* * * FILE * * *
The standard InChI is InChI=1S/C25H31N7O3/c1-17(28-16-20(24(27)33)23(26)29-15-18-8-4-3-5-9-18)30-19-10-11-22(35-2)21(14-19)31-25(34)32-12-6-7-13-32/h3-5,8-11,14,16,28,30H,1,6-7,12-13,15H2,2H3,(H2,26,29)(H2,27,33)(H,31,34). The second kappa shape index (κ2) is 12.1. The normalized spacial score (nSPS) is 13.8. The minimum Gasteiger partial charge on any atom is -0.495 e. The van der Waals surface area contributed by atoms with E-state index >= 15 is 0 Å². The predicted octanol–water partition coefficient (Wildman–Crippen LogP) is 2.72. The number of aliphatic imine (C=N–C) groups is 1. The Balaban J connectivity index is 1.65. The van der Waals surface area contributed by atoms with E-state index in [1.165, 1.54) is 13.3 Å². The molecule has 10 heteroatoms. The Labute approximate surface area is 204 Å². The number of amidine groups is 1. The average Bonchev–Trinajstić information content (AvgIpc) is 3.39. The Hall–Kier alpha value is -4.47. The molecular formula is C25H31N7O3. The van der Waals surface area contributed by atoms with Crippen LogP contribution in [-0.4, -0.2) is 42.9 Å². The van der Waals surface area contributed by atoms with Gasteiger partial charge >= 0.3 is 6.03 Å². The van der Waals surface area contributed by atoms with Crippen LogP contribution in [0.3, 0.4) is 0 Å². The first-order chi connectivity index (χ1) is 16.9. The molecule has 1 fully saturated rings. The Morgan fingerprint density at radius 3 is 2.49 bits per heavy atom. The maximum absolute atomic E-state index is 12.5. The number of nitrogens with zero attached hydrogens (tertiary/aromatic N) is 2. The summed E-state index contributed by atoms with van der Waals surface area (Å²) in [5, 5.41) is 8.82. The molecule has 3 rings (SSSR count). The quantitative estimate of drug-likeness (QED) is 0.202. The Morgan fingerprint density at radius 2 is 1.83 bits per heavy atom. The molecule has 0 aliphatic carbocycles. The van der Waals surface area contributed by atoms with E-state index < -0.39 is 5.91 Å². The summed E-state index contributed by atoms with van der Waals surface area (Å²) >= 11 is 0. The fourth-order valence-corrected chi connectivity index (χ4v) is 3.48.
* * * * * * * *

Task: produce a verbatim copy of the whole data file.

The standard InChI is InChI=1S/C25H31N7O3/c1-17(28-16-20(24(27)33)23(26)29-15-18-8-4-3-5-9-18)30-19-10-11-22(35-2)21(14-19)31-25(34)32-12-6-7-13-32/h3-5,8-11,14,16,28,30H,1,6-7,12-13,15H2,2H3,(H2,26,29)(H2,27,33)(H,31,34). The second kappa shape index (κ2) is 12.1. The normalized spacial score (nSPS) is 13.8. The minimum Gasteiger partial charge on any atom is -0.495 e. The van der Waals surface area contributed by atoms with E-state index >= 15 is 0 Å². The predicted octanol–water partition coefficient (Wildman–Crippen LogP) is 2.72. The number of aliphatic imine (C=N–C) groups is 1. The Balaban J connectivity index is 1.65. The van der Waals surface area contributed by atoms with E-state index in [1.165, 1.54) is 13.3 Å². The molecule has 10 heteroatoms. The Labute approximate surface area is 204 Å². The number of amidine groups is 1. The average Bonchev–Trinajstić information content (AvgIpc) is 3.39. The Hall–Kier alpha value is -4.47. The molecular formula is C25H31N7O3. The van der Waals surface area contributed by atoms with Crippen LogP contribution in [-0.4, -0.2) is 42.9 Å². The van der Waals surface area contributed by atoms with Gasteiger partial charge >= 0.3 is 6.03 Å². The van der Waals surface area contributed by atoms with Crippen LogP contribution in [0.3, 0.4) is 0 Å². The first-order chi connectivity index (χ1) is 16.9. The molecule has 1 fully saturated rings. The Morgan fingerprint density at radius 3 is 2.49 bits per heavy atom. The maximum absolute atomic E-state index is 12.5. The number of nitrogens with zero attached hydrogens (tertiary/aromatic N) is 2. The summed E-state index contributed by atoms with van der Waals surface area (Å²) in [5, 5.41) is 8.82. The molecule has 3 rings (SSSR count). The quantitative estimate of drug-likeness (QED) is 0.202. The Morgan fingerprint density at radius 2 is 1.83 bits per heavy atom. The molecule has 0 aliphatic carbocycles. The van der Waals surface area contributed by atoms with E-state index < -0.39 is 5.91 Å². The summed E-state index contributed by atoms with van der Waals surface area (Å²) >= 11 is 0. The fourth-order valence-corrected chi connectivity index (χ4v) is 3.48.